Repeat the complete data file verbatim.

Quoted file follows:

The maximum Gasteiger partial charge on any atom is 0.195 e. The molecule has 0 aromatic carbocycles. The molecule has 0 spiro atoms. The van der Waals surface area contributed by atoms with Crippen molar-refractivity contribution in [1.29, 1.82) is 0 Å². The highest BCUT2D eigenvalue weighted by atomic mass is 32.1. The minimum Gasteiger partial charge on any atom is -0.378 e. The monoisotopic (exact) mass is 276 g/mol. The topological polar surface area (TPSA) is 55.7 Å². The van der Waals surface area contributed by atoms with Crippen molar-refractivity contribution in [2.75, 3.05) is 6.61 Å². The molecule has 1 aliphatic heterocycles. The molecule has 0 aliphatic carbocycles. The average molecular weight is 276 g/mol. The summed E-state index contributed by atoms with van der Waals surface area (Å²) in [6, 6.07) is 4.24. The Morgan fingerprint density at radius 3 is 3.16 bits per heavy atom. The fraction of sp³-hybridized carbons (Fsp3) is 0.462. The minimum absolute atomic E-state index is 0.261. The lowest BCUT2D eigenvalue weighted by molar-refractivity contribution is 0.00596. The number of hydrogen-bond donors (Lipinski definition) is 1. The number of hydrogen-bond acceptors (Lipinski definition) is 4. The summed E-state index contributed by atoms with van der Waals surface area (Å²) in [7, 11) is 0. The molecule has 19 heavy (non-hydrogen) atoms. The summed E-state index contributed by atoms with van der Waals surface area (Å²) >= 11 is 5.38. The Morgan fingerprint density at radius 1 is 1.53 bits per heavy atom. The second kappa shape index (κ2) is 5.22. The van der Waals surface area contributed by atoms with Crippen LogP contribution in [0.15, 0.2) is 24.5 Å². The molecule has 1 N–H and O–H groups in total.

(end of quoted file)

The maximum Gasteiger partial charge on any atom is 0.195 e. The molecule has 0 aromatic carbocycles. The molecule has 0 spiro atoms. The van der Waals surface area contributed by atoms with Crippen molar-refractivity contribution in [1.29, 1.82) is 0 Å². The highest BCUT2D eigenvalue weighted by atomic mass is 32.1. The minimum Gasteiger partial charge on any atom is -0.378 e. The monoisotopic (exact) mass is 276 g/mol. The topological polar surface area (TPSA) is 55.7 Å². The van der Waals surface area contributed by atoms with Crippen molar-refractivity contribution in [2.75, 3.05) is 6.61 Å². The molecule has 1 aliphatic heterocycles. The molecule has 0 aliphatic carbocycles. The average molecular weight is 276 g/mol. The summed E-state index contributed by atoms with van der Waals surface area (Å²) in [6, 6.07) is 4.24. The Morgan fingerprint density at radius 3 is 3.16 bits per heavy atom. The fraction of sp³-hybridized carbons (Fsp3) is 0.462. The minimum absolute atomic E-state index is 0.261. The lowest BCUT2D eigenvalue weighted by molar-refractivity contribution is 0.00596. The number of hydrogen-bond donors (Lipinski definition) is 1. The number of hydrogen-bond acceptors (Lipinski definition) is 4. The summed E-state index contributed by atoms with van der Waals surface area (Å²) in [7, 11) is 0. The molecule has 19 heavy (non-hydrogen) atoms. The summed E-state index contributed by atoms with van der Waals surface area (Å²) >= 11 is 5.38. The Morgan fingerprint density at radius 1 is 1.53 bits per heavy atom. The second kappa shape index (κ2) is 5.22. The van der Waals surface area contributed by atoms with Crippen LogP contribution in [0.15, 0.2) is 24.5 Å². The molecule has 1 N–H and O–H groups in total.